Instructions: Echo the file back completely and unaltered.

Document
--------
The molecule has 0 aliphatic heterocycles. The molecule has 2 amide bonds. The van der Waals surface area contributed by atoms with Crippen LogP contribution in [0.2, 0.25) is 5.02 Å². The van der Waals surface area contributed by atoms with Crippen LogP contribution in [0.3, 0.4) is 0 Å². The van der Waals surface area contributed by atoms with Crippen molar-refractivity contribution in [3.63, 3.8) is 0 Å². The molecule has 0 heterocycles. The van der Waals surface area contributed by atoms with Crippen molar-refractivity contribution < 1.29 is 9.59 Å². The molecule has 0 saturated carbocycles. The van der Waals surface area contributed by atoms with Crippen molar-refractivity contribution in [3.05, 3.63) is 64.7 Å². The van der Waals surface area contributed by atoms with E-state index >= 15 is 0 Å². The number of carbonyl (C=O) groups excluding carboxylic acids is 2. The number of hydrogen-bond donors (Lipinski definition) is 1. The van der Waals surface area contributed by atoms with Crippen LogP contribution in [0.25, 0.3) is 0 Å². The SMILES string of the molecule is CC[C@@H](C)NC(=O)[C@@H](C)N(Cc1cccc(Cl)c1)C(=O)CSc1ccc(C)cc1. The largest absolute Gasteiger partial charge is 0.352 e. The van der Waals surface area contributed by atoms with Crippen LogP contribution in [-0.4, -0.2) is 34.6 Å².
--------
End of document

The molecule has 0 aliphatic heterocycles. The molecule has 2 amide bonds. The van der Waals surface area contributed by atoms with Crippen LogP contribution in [0.2, 0.25) is 5.02 Å². The van der Waals surface area contributed by atoms with Crippen LogP contribution in [0.3, 0.4) is 0 Å². The van der Waals surface area contributed by atoms with Crippen molar-refractivity contribution in [3.63, 3.8) is 0 Å². The molecule has 0 heterocycles. The van der Waals surface area contributed by atoms with Crippen molar-refractivity contribution < 1.29 is 9.59 Å². The molecule has 0 saturated carbocycles. The van der Waals surface area contributed by atoms with Crippen molar-refractivity contribution in [3.05, 3.63) is 64.7 Å². The van der Waals surface area contributed by atoms with E-state index >= 15 is 0 Å². The number of carbonyl (C=O) groups excluding carboxylic acids is 2. The number of hydrogen-bond donors (Lipinski definition) is 1. The van der Waals surface area contributed by atoms with Crippen LogP contribution in [0.25, 0.3) is 0 Å². The SMILES string of the molecule is CC[C@@H](C)NC(=O)[C@@H](C)N(Cc1cccc(Cl)c1)C(=O)CSc1ccc(C)cc1. The largest absolute Gasteiger partial charge is 0.352 e. The van der Waals surface area contributed by atoms with Crippen LogP contribution in [-0.4, -0.2) is 34.6 Å².